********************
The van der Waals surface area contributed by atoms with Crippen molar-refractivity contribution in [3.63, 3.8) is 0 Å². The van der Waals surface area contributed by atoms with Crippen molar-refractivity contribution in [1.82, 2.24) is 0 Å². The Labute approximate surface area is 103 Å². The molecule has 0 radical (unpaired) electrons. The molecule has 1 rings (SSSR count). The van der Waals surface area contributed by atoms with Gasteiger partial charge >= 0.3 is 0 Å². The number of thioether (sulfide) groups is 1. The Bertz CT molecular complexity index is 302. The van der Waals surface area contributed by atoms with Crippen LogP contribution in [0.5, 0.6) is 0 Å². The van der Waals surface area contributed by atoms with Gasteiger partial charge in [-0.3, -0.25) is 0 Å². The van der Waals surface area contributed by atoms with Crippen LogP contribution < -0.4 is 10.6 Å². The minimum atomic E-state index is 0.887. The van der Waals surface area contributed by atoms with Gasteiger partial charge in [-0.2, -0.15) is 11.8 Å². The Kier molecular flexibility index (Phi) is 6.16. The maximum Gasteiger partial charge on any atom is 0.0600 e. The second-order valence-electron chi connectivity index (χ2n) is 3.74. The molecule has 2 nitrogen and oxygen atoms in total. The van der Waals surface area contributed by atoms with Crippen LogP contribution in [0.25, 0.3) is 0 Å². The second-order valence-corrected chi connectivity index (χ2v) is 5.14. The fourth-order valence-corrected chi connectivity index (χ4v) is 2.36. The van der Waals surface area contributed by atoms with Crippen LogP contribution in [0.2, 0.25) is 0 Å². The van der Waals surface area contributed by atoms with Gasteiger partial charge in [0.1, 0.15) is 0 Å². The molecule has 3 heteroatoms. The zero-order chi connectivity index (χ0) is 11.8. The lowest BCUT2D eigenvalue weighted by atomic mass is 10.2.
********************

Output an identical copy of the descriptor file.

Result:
The van der Waals surface area contributed by atoms with Crippen molar-refractivity contribution in [3.63, 3.8) is 0 Å². The van der Waals surface area contributed by atoms with Crippen molar-refractivity contribution in [1.82, 2.24) is 0 Å². The Labute approximate surface area is 103 Å². The molecule has 0 radical (unpaired) electrons. The molecule has 1 rings (SSSR count). The van der Waals surface area contributed by atoms with Gasteiger partial charge >= 0.3 is 0 Å². The number of thioether (sulfide) groups is 1. The Bertz CT molecular complexity index is 302. The van der Waals surface area contributed by atoms with Crippen LogP contribution in [0.5, 0.6) is 0 Å². The van der Waals surface area contributed by atoms with Gasteiger partial charge in [-0.3, -0.25) is 0 Å². The van der Waals surface area contributed by atoms with Crippen LogP contribution < -0.4 is 10.6 Å². The minimum atomic E-state index is 0.887. The van der Waals surface area contributed by atoms with Gasteiger partial charge in [-0.2, -0.15) is 11.8 Å². The Kier molecular flexibility index (Phi) is 6.16. The maximum Gasteiger partial charge on any atom is 0.0600 e. The second-order valence-electron chi connectivity index (χ2n) is 3.74. The molecule has 2 nitrogen and oxygen atoms in total. The van der Waals surface area contributed by atoms with Crippen LogP contribution in [0.25, 0.3) is 0 Å². The second-order valence-corrected chi connectivity index (χ2v) is 5.14. The fourth-order valence-corrected chi connectivity index (χ4v) is 2.36. The van der Waals surface area contributed by atoms with Crippen LogP contribution in [0.2, 0.25) is 0 Å². The van der Waals surface area contributed by atoms with Gasteiger partial charge in [0.1, 0.15) is 0 Å². The molecule has 3 heteroatoms. The zero-order chi connectivity index (χ0) is 11.8. The lowest BCUT2D eigenvalue weighted by atomic mass is 10.2.